As one attempts to gain a more thorough and properly rooted understanding of what Jesus means with the words that have come to be designated as John 3:16, it must be borne in mind that not only are the words offered in the context of what must be a larger discourse and long-running relationship between Jesus and Nicodemus (of which the author surely provides only a small portion), but that they are offered in a political, historical, cultural, social, and theological context as well. So understanding the context will take quite a bit more than simply examining the verses that come before and after. The context is far more complex than that. Rather, the entire setting in which the words were spoken must be taken into consideration, which will allow the reader to gain an insight into the potential mindset of Nicodemus.
This is to be done so that one can understand first what Nicodemus may have thought when Jesus spoke these words, and along with that, the things to which Jesus might be referring upon speaking these words. Then, if this material has been traversed correctly, though relatively briefly (and certainly not exhaustively), the words will have a more correct and perhaps deeper meaning for the reader as well, as the way in which they fit into what it is that it is the great and over-arching plan of the Creator God for this world and for the beings that had been made in and as His image can now be properly grasped.
In the story as presented in this Gospel record, the very first thing that Nicodemus says to Jesus is “Rabbi, we know that you are a teacher who has come from God. For no one could perform the miraculous signs that you do unless God is with him” (3:2b). There is, of course, a great tradition of the giving and receiving of signs within Israel’s history. Abraham asked for a sign from his God. Moses asked for a sign that would demonstrate that the One speaking to him was truly the God of his forefathers. Gideon would request and receive a sign from Israel's God. There are numerous other instances of people asking for signs, so this was not simply limited to Jesus’ day and to the people of the time. With his statement then, Nicodemus fits neatly into this long tradition. First, he acknowledges that Jesus seems to be quite special, and then makes his reference to signs. It is worth noting that, up to this point, the record of the Gospel of John does not have Jesus performing a large number of “signs.”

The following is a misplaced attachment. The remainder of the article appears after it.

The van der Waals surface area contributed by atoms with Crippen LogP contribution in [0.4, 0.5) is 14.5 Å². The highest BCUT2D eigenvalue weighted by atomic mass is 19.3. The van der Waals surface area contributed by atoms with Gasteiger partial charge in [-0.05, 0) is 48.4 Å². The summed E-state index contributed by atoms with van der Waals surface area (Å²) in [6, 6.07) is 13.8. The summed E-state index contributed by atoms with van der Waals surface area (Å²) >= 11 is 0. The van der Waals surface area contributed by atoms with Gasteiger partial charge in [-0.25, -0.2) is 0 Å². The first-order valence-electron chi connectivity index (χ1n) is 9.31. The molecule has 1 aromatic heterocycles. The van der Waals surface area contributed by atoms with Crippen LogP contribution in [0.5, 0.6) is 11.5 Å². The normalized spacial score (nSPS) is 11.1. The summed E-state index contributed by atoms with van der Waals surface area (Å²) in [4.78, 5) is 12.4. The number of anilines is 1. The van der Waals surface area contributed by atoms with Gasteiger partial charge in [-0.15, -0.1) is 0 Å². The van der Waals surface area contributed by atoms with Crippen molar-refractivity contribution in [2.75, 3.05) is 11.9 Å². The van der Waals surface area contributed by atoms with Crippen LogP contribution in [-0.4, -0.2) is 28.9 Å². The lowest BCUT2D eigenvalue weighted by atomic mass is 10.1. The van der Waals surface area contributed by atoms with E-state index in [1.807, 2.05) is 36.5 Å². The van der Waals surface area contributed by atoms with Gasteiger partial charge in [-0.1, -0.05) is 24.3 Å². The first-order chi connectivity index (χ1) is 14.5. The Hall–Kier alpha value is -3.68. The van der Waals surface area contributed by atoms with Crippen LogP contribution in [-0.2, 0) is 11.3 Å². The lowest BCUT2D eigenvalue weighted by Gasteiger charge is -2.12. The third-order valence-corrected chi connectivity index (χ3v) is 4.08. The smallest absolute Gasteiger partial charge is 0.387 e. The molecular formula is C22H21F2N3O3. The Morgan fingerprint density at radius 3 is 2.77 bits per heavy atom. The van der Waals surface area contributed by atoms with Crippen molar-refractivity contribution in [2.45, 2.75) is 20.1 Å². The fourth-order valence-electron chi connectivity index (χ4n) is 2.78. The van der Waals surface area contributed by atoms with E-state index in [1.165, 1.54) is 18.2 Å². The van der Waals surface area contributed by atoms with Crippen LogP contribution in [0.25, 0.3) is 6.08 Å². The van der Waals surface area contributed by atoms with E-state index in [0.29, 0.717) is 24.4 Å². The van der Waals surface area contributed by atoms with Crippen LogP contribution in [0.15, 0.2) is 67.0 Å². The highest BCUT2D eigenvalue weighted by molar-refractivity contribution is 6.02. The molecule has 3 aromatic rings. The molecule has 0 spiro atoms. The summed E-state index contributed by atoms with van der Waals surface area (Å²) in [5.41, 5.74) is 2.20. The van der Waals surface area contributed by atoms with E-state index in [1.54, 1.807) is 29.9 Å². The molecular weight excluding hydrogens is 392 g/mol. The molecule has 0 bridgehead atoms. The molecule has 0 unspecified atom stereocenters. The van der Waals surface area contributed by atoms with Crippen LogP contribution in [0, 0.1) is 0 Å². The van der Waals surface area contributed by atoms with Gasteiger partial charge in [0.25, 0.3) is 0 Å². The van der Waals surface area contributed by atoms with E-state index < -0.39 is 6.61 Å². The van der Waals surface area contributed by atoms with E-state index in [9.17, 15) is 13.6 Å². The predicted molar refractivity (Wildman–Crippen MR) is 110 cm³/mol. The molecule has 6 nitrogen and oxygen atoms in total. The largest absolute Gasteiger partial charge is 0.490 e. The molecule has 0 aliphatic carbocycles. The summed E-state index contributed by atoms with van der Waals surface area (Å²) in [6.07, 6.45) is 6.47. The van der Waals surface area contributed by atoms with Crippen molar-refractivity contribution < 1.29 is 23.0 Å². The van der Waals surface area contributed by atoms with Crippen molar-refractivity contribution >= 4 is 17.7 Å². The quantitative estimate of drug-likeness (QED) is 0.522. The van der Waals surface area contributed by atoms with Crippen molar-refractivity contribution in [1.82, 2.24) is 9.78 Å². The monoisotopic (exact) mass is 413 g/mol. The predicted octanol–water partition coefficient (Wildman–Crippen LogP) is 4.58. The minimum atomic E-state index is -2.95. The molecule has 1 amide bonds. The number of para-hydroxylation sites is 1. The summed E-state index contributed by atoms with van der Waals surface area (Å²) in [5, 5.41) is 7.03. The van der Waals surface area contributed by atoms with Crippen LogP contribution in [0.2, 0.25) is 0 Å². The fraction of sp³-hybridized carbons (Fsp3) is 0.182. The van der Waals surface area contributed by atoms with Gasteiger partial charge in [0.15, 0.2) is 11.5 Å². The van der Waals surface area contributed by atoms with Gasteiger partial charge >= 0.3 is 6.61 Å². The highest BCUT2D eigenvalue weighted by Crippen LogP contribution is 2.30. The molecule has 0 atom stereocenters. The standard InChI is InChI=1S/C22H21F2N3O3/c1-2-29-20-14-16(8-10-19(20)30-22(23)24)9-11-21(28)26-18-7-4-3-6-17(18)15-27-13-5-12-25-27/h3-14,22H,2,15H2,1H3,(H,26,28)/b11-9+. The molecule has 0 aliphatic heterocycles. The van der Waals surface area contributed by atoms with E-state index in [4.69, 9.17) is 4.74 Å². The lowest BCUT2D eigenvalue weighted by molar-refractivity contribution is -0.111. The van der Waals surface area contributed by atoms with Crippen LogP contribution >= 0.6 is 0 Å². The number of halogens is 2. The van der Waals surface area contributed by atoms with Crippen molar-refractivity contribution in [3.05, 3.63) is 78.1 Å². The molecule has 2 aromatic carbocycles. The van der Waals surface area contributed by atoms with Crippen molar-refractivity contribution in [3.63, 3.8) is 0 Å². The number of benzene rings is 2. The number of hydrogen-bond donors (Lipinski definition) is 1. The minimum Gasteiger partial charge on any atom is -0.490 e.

What were the signs, according to what has been presented by the author, of which Nicodemus would be aware, and to which he would be making reference? In the second chapter is the story of Jesus turning water into wine, which was not only miraculous on the surface, but was also a dramatic social and cultural statement by Jesus, centered upon meal practice, that did much to upend the honor and shame culture while also forever providing a cue to the followers of Jesus and what was to expected of them (the truly miraculous occurrence was not the transformation of liquid). John reports that “Jesus did this as the first of His miraculous signs, in Cana of Galilee. In this way He revealed His glory, and His disciples believed in Him” (2:11). Following that, the Johannine narrative presents Jesus’ dramatic actions in the Temple. It was this that drew the attention of the Jewish leaders to Jesus. They said to Him, “What sign can you show us, since you are doing these things?” (2:18b)
In response, Jesus speaks about the destruction of the Temple and its being rebuilt in three days. He offered this as a sign. The reader then goes on to find that “while Jesus was in Jerusalem at the feast of the Passover, many people believed in His name because they saw the miraculous signs he was doing” (2:23). So it is possible to come to the conclusion that it is His activities in the Temple, together with the signs (symbols of Messiah-ship?) that He was performing during the feast, that prompts this particular conversation with Nicodemus.